CEQA Statute of Limitations Applies Regardless of the Merits of the Underlying Lawsuit

May 2020

On April 2, 2020, the Court of Appeal affirmed that CEQA’s accelerated statute of limitations on court challenges apply, regardless of whether the agency lacked authority to approve the project or make the CEQA determination in the first instance. (Coalition for an Equitable Westlake/Macarthur Park v. City of Los Angeles (2020) 47 Cal. App. 5th 368.)

On March 3, 2017, the Deputy Advisory Agency for the City of Los Angeles approved a vesting tentative tract map and adopted a mitigated negative declaration (“MND”) for a mixed-use development project (“Project”). No appeal was filed to the City Planning Commission. On March 15, 2017, the City filed and posted a notice of determination (“NOD”), which started a 30-day statute of limitations on court challenges to the approval. On October 12, 2017, the Planning Commission, having found the Project was properly assessed in the March 3, 2017 MND, approved conditional use permits other approvals in furtherance of the Project.

On March 2, 2018, nearly a year after the City filed the NOD alerting the public of the City’s CEQA determination and Project approval, petitioner filed a lawsuit challenging the Project approvals, arguing the City had “failed to disclose, analyze, and mitigate the Project's significant adverse environmental impacts” (Ibid. at 375) and that an EIR was required under CEQA. On August 20, 2018, the superior court rejected petitioner's claims stating that they were time-barred under CEQA for “failure to seek writ relief within 30 days after the NOD was filed on March 15, 2017, and that [petitioner] had failed to exhaust administrative remedies” (Ibid. at 376). Petitioner appealed.

On appeal, petitioner argued that the statute of limitations did not apply because “(1) the Planning Commission (and not the Agency) had responsibility under the municipal code for initial project approval and the associated CEQA review; (2) even if the Agency had authority to approve the Tract Map, it had no express authority from the municipal code to make CEQA findings; (3) the Agency's CEQA decisions were not properly appealable to an elected body, as required by CEQA; and (4) authority to approve the Project, if vested with the Agency, was improperly separated from authority for CEQA approval, which was vested with the City Council” (Ibid. at 381).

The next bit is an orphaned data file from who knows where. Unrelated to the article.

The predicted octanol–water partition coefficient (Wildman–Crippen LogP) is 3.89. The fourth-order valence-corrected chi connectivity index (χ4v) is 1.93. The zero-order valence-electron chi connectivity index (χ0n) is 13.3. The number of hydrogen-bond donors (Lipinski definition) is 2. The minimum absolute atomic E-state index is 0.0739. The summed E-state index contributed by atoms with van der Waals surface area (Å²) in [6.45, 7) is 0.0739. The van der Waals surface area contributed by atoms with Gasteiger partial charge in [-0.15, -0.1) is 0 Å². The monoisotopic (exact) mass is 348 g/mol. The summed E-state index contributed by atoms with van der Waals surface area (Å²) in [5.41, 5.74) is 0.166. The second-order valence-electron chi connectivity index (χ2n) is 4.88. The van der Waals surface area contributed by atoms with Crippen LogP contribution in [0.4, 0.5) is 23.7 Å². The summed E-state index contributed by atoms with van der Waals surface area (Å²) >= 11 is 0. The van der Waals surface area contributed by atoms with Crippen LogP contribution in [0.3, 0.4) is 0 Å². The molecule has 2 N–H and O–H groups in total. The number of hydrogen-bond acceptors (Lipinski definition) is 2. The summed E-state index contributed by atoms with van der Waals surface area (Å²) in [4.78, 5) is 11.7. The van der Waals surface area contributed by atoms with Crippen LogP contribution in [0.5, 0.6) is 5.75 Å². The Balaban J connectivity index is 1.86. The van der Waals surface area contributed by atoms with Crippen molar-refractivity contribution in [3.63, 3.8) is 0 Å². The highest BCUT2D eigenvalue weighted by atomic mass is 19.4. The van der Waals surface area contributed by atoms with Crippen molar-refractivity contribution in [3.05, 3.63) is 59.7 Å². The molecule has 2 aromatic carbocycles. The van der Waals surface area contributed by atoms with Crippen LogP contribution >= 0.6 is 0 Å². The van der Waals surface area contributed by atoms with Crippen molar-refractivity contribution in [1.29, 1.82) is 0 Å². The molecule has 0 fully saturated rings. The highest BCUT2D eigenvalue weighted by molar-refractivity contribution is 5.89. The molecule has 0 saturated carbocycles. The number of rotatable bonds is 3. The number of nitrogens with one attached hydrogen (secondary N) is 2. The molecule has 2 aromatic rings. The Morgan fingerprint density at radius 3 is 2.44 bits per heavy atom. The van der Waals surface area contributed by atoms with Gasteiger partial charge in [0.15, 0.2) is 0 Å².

The court rejected petitioner’s arguments, noting that there are only two situations in which an NOD does not trigger the statute of limitations: (1) if the NOD is invalid on its face because the information required by the CEQA Guidelines is missing or incorrect; and (2) if the NOD is filed before a decision making body has approved the project. Petitioner’s arguments, the court said, constituted substantive challenges to the validity of the project approval, similar to those rejected by the California Supreme Court in a similar context, and confused “the timeliness of a lawsuit with its merits.” (Ibid. at 381). Because the suit was not timely filed, petitioner’s substantive challenges, no matter how meritorious, could not be considered by the court.

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Tiffany Michou is an Associate at Harrison, Temblador, Hungerford & Johnson LLP in Sacramento, California.

© 2020 – Harrison, Temblador, Hungerford & Johnson LLP. All rights reserved. The information in this article has been prepared by Harrison, Temblador, Hungerford & Johnson LLP for informational purposes only and does not constitute legal advice.